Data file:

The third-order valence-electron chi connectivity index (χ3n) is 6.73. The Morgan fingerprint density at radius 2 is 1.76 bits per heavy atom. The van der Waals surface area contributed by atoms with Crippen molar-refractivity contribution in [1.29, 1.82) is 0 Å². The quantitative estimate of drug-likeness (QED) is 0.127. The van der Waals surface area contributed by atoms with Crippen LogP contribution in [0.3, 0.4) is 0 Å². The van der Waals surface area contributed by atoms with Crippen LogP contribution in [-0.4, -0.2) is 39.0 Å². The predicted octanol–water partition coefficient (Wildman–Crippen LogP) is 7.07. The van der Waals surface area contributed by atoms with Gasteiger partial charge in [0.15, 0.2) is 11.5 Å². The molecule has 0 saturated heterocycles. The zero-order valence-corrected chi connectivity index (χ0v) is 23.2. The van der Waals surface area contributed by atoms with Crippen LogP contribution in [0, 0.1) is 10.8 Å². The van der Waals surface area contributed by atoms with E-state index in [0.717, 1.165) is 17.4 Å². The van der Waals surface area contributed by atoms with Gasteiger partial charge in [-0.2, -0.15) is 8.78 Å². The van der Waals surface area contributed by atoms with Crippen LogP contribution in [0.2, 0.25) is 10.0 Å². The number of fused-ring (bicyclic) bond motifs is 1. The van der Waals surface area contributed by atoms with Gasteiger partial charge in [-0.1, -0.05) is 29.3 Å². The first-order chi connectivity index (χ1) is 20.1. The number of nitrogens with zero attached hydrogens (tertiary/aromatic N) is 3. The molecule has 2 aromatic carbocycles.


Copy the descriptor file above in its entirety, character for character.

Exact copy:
The third-order valence-electron chi connectivity index (χ3n) is 6.73. The Morgan fingerprint density at radius 2 is 1.76 bits per heavy atom. The van der Waals surface area contributed by atoms with Crippen molar-refractivity contribution in [1.29, 1.82) is 0 Å². The quantitative estimate of drug-likeness (QED) is 0.127. The van der Waals surface area contributed by atoms with Crippen LogP contribution in [0.3, 0.4) is 0 Å². The van der Waals surface area contributed by atoms with Crippen LogP contribution in [-0.4, -0.2) is 39.0 Å². The predicted octanol–water partition coefficient (Wildman–Crippen LogP) is 7.07. The van der Waals surface area contributed by atoms with Gasteiger partial charge in [0.15, 0.2) is 11.5 Å². The molecule has 0 saturated heterocycles. The zero-order valence-corrected chi connectivity index (χ0v) is 23.2. The van der Waals surface area contributed by atoms with Crippen LogP contribution in [0, 0.1) is 10.8 Å². The van der Waals surface area contributed by atoms with E-state index in [0.717, 1.165) is 17.4 Å². The van der Waals surface area contributed by atoms with Gasteiger partial charge in [-0.2, -0.15) is 8.78 Å². The van der Waals surface area contributed by atoms with Crippen LogP contribution in [0.2, 0.25) is 10.0 Å². The number of fused-ring (bicyclic) bond motifs is 1. The van der Waals surface area contributed by atoms with Gasteiger partial charge in [-0.1, -0.05) is 29.3 Å². The first-order chi connectivity index (χ1) is 20.1. The number of nitrogens with zero attached hydrogens (tertiary/aromatic N) is 3. The molecule has 2 aromatic carbocycles.